Are you happy? Do we need galoshes? Are bluebirds perfect? Do you know the distinctions, empirical or theoretical, between moss and lichen? Is it clear to you why I am asking you all these questions? Should I go away? Leave you alone? Should I bother but myself with the interrogative mood?
The acclaimed writer Padgett Powell is fascinated by what it feels like to walk through everyday life, to hear the swing and snap of American talk, to be both electrified and overwhelmed by the mad cacophony—the “muchness”—of America. The Interrogative Mood is Powell’s playful and profound response, a bebop solo of a book in which every sentence is a question.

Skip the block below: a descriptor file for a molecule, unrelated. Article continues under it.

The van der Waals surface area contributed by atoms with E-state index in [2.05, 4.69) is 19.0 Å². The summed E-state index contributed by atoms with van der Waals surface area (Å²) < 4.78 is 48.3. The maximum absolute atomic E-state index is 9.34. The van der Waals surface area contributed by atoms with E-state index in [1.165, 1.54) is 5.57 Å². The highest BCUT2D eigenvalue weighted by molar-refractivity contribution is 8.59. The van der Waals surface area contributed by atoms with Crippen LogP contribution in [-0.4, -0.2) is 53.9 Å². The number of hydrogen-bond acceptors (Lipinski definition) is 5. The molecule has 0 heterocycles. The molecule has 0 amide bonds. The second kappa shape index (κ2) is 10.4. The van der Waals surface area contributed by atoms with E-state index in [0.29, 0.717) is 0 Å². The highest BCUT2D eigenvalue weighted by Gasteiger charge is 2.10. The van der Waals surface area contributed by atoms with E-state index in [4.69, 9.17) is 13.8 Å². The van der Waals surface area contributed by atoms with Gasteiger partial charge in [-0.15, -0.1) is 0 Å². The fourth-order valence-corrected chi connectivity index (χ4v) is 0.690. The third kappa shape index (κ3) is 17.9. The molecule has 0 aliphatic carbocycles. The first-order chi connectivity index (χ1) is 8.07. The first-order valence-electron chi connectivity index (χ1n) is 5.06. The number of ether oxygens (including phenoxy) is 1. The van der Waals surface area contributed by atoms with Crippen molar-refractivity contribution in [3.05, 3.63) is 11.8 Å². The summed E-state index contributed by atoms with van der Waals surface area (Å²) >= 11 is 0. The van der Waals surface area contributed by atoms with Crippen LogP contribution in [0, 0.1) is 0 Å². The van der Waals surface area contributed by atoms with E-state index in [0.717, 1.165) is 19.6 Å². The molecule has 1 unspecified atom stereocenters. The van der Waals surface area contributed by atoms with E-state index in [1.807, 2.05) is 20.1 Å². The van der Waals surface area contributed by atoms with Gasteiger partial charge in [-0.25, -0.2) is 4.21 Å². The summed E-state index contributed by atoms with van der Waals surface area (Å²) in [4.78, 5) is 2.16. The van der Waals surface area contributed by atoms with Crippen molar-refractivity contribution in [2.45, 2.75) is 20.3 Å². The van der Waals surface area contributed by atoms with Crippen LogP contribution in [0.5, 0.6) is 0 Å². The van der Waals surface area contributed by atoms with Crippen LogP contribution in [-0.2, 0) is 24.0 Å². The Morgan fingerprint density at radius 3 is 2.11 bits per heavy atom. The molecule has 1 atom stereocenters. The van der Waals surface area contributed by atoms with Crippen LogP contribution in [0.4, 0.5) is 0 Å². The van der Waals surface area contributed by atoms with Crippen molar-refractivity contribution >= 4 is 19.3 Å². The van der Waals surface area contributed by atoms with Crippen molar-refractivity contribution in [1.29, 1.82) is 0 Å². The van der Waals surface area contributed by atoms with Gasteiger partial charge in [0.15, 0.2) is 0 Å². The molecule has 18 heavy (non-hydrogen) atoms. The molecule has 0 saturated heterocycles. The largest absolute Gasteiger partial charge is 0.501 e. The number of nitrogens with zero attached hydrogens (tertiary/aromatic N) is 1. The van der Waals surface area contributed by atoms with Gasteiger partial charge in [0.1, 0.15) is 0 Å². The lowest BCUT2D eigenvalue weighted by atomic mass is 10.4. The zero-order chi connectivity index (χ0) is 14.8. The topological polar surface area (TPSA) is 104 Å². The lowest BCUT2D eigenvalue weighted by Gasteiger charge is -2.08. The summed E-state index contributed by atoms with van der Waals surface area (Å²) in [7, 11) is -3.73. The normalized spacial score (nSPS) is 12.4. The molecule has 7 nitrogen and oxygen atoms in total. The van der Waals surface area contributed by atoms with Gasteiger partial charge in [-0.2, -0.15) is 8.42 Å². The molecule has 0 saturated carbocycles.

Perhaps only Powell—a writer who was once touted as the best of his generation by Saul Bellow and “among the top five writers of fiction in the country” by Barry Hannah—could pull off such a remarkable stylistic feat. Is it a novel? Whatever it is, The Interrogative Mood is one of the most audacious literary high-wire acts since Nicholson Baker’s The Mezzanine. Powell’s unnamed narrator forces us to consider our core beliefs, our most cherished memories, our views on life, liberty, and the pursuit of happiness. In fiction as in life, there may be no easy answers—but The Interrogative Mood is an exuberant book that leaves the reader feeling a little more alive.